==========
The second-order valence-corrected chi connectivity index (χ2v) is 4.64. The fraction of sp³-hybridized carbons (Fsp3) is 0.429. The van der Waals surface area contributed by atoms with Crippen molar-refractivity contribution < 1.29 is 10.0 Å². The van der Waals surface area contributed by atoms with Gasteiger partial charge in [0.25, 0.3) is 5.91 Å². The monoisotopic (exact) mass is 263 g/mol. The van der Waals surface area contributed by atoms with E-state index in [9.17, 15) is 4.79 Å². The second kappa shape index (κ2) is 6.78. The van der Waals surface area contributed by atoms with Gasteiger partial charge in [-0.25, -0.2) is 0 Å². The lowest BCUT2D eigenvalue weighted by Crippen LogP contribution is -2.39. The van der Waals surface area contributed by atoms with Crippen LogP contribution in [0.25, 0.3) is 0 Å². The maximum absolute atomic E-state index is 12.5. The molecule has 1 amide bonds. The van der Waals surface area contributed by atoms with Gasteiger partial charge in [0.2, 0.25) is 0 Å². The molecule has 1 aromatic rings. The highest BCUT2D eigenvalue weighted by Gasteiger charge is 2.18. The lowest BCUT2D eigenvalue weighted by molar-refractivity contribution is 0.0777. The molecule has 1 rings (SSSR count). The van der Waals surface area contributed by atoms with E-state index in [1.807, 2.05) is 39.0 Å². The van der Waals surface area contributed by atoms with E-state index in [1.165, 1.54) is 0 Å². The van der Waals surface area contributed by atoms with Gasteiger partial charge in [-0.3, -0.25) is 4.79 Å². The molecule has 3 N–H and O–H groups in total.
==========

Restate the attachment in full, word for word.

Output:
The second-order valence-corrected chi connectivity index (χ2v) is 4.64. The fraction of sp³-hybridized carbons (Fsp3) is 0.429. The van der Waals surface area contributed by atoms with Crippen molar-refractivity contribution < 1.29 is 10.0 Å². The van der Waals surface area contributed by atoms with Gasteiger partial charge in [0.25, 0.3) is 5.91 Å². The monoisotopic (exact) mass is 263 g/mol. The van der Waals surface area contributed by atoms with E-state index in [9.17, 15) is 4.79 Å². The second kappa shape index (κ2) is 6.78. The van der Waals surface area contributed by atoms with Gasteiger partial charge in [-0.25, -0.2) is 0 Å². The lowest BCUT2D eigenvalue weighted by Crippen LogP contribution is -2.39. The van der Waals surface area contributed by atoms with Crippen LogP contribution in [0.25, 0.3) is 0 Å². The maximum absolute atomic E-state index is 12.5. The molecule has 1 amide bonds. The van der Waals surface area contributed by atoms with Gasteiger partial charge in [0.2, 0.25) is 0 Å². The molecule has 1 aromatic rings. The highest BCUT2D eigenvalue weighted by Gasteiger charge is 2.18. The lowest BCUT2D eigenvalue weighted by molar-refractivity contribution is 0.0777. The molecule has 1 rings (SSSR count). The van der Waals surface area contributed by atoms with E-state index in [1.807, 2.05) is 39.0 Å². The van der Waals surface area contributed by atoms with E-state index in [1.165, 1.54) is 0 Å². The van der Waals surface area contributed by atoms with Gasteiger partial charge in [-0.3, -0.25) is 4.79 Å². The molecule has 3 N–H and O–H groups in total.